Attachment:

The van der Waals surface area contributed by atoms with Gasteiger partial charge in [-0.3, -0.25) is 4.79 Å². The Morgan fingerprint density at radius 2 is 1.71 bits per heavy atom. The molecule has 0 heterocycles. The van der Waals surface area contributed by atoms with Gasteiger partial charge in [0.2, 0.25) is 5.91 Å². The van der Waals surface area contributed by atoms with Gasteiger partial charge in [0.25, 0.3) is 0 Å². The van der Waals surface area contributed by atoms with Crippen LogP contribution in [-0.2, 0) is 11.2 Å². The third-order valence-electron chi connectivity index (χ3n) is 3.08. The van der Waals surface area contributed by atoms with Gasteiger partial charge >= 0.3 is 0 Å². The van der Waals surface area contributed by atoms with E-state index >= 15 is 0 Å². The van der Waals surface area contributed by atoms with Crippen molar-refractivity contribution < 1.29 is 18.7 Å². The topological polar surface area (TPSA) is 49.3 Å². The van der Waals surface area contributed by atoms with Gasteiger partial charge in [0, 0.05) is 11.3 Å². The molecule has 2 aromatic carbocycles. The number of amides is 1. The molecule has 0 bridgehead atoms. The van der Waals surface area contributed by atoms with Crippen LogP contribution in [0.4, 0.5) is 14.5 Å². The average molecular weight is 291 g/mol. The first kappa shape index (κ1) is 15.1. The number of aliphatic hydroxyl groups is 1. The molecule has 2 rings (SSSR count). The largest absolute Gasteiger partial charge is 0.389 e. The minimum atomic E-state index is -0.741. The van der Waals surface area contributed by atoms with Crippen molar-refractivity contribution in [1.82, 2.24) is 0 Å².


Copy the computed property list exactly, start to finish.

The van der Waals surface area contributed by atoms with Gasteiger partial charge in [-0.3, -0.25) is 4.79 Å². The Morgan fingerprint density at radius 2 is 1.71 bits per heavy atom. The molecule has 0 heterocycles. The van der Waals surface area contributed by atoms with Gasteiger partial charge in [0.2, 0.25) is 5.91 Å². The van der Waals surface area contributed by atoms with Gasteiger partial charge in [0.25, 0.3) is 0 Å². The van der Waals surface area contributed by atoms with Crippen LogP contribution in [-0.2, 0) is 11.2 Å². The third-order valence-electron chi connectivity index (χ3n) is 3.08. The van der Waals surface area contributed by atoms with Gasteiger partial charge >= 0.3 is 0 Å². The van der Waals surface area contributed by atoms with E-state index >= 15 is 0 Å². The van der Waals surface area contributed by atoms with Crippen molar-refractivity contribution < 1.29 is 18.7 Å². The topological polar surface area (TPSA) is 49.3 Å². The van der Waals surface area contributed by atoms with Gasteiger partial charge in [0, 0.05) is 11.3 Å². The molecule has 2 aromatic carbocycles. The number of amides is 1. The molecule has 0 bridgehead atoms. The van der Waals surface area contributed by atoms with Crippen LogP contribution in [0.4, 0.5) is 14.5 Å². The average molecular weight is 291 g/mol. The first kappa shape index (κ1) is 15.1. The number of aliphatic hydroxyl groups is 1. The molecule has 2 rings (SSSR count). The largest absolute Gasteiger partial charge is 0.389 e. The minimum atomic E-state index is -0.741. The van der Waals surface area contributed by atoms with Crippen molar-refractivity contribution in [1.82, 2.24) is 0 Å².